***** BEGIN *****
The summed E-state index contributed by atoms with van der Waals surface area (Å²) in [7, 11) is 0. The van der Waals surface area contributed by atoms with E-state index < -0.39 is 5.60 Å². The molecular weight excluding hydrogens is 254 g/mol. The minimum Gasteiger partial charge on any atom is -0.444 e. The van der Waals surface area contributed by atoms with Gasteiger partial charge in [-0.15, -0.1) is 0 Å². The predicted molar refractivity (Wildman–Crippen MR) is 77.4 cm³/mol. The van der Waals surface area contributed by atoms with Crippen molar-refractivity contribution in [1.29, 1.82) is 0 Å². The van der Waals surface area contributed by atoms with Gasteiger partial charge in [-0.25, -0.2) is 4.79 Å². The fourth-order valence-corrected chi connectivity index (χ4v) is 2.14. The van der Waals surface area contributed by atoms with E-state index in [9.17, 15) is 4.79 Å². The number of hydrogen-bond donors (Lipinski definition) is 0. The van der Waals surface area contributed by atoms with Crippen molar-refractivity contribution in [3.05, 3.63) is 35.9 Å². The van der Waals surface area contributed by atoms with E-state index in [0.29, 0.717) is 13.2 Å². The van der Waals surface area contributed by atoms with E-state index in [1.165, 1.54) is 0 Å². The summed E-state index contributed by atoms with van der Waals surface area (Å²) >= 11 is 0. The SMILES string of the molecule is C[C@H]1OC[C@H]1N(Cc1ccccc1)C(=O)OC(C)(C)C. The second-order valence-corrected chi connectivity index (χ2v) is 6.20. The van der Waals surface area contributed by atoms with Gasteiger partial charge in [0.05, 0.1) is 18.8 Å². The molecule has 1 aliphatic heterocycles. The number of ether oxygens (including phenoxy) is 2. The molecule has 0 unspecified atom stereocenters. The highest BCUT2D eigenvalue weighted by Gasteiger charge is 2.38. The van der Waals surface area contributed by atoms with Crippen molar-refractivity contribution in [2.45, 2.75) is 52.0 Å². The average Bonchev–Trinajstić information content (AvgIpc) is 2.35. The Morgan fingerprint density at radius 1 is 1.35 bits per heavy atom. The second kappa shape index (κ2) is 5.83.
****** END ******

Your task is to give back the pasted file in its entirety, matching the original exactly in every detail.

The summed E-state index contributed by atoms with van der Waals surface area (Å²) in [7, 11) is 0. The van der Waals surface area contributed by atoms with E-state index < -0.39 is 5.60 Å². The molecular weight excluding hydrogens is 254 g/mol. The minimum Gasteiger partial charge on any atom is -0.444 e. The van der Waals surface area contributed by atoms with Gasteiger partial charge in [-0.15, -0.1) is 0 Å². The predicted molar refractivity (Wildman–Crippen MR) is 77.4 cm³/mol. The van der Waals surface area contributed by atoms with Crippen molar-refractivity contribution in [1.29, 1.82) is 0 Å². The van der Waals surface area contributed by atoms with Gasteiger partial charge in [-0.25, -0.2) is 4.79 Å². The fourth-order valence-corrected chi connectivity index (χ4v) is 2.14. The van der Waals surface area contributed by atoms with E-state index in [9.17, 15) is 4.79 Å². The number of hydrogen-bond donors (Lipinski definition) is 0. The van der Waals surface area contributed by atoms with Crippen molar-refractivity contribution in [3.05, 3.63) is 35.9 Å². The van der Waals surface area contributed by atoms with E-state index in [0.29, 0.717) is 13.2 Å². The van der Waals surface area contributed by atoms with E-state index in [1.165, 1.54) is 0 Å². The summed E-state index contributed by atoms with van der Waals surface area (Å²) >= 11 is 0. The SMILES string of the molecule is C[C@H]1OC[C@H]1N(Cc1ccccc1)C(=O)OC(C)(C)C. The second-order valence-corrected chi connectivity index (χ2v) is 6.20. The van der Waals surface area contributed by atoms with Gasteiger partial charge in [0.05, 0.1) is 18.8 Å². The molecule has 1 aliphatic heterocycles. The number of ether oxygens (including phenoxy) is 2. The molecule has 0 unspecified atom stereocenters. The highest BCUT2D eigenvalue weighted by Gasteiger charge is 2.38. The van der Waals surface area contributed by atoms with Crippen molar-refractivity contribution in [2.45, 2.75) is 52.0 Å². The average Bonchev–Trinajstić information content (AvgIpc) is 2.35. The Morgan fingerprint density at radius 1 is 1.35 bits per heavy atom. The second kappa shape index (κ2) is 5.83.